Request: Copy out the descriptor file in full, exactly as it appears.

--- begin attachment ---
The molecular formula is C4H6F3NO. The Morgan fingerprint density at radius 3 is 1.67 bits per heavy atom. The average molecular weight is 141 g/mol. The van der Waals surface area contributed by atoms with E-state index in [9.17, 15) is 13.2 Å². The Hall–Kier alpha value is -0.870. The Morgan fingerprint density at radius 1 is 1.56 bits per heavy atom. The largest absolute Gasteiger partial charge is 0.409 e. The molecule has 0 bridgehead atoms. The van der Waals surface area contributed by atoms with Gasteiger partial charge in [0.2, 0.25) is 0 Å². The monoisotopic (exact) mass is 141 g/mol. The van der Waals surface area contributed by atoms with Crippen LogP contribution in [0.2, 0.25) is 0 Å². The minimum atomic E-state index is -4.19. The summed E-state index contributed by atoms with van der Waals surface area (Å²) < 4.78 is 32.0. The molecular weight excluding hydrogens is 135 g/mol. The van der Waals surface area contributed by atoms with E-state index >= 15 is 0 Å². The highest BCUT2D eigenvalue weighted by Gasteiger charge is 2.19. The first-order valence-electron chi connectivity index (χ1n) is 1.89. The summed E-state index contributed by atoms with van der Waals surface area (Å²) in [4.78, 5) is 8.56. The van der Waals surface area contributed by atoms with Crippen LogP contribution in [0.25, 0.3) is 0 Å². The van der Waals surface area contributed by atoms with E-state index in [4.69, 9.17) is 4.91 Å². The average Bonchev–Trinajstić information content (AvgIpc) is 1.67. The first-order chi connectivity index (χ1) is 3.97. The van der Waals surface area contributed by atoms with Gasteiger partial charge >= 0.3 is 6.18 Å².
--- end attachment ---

The molecular formula is C4H6F3NO. The Morgan fingerprint density at radius 3 is 1.67 bits per heavy atom. The average molecular weight is 141 g/mol. The van der Waals surface area contributed by atoms with E-state index in [9.17, 15) is 13.2 Å². The Hall–Kier alpha value is -0.870. The Morgan fingerprint density at radius 1 is 1.56 bits per heavy atom. The largest absolute Gasteiger partial charge is 0.409 e. The molecule has 0 bridgehead atoms. The van der Waals surface area contributed by atoms with Gasteiger partial charge in [0.2, 0.25) is 0 Å². The monoisotopic (exact) mass is 141 g/mol. The van der Waals surface area contributed by atoms with Crippen LogP contribution in [0.2, 0.25) is 0 Å². The minimum atomic E-state index is -4.19. The summed E-state index contributed by atoms with van der Waals surface area (Å²) < 4.78 is 32.0. The molecular weight excluding hydrogens is 135 g/mol. The van der Waals surface area contributed by atoms with E-state index >= 15 is 0 Å². The highest BCUT2D eigenvalue weighted by Gasteiger charge is 2.19. The first-order valence-electron chi connectivity index (χ1n) is 1.89. The summed E-state index contributed by atoms with van der Waals surface area (Å²) in [4.78, 5) is 8.56. The van der Waals surface area contributed by atoms with Crippen LogP contribution in [0.25, 0.3) is 0 Å². The van der Waals surface area contributed by atoms with E-state index in [4.69, 9.17) is 4.91 Å². The average Bonchev–Trinajstić information content (AvgIpc) is 1.67. The first-order chi connectivity index (χ1) is 3.97. The van der Waals surface area contributed by atoms with Gasteiger partial charge >= 0.3 is 6.18 Å².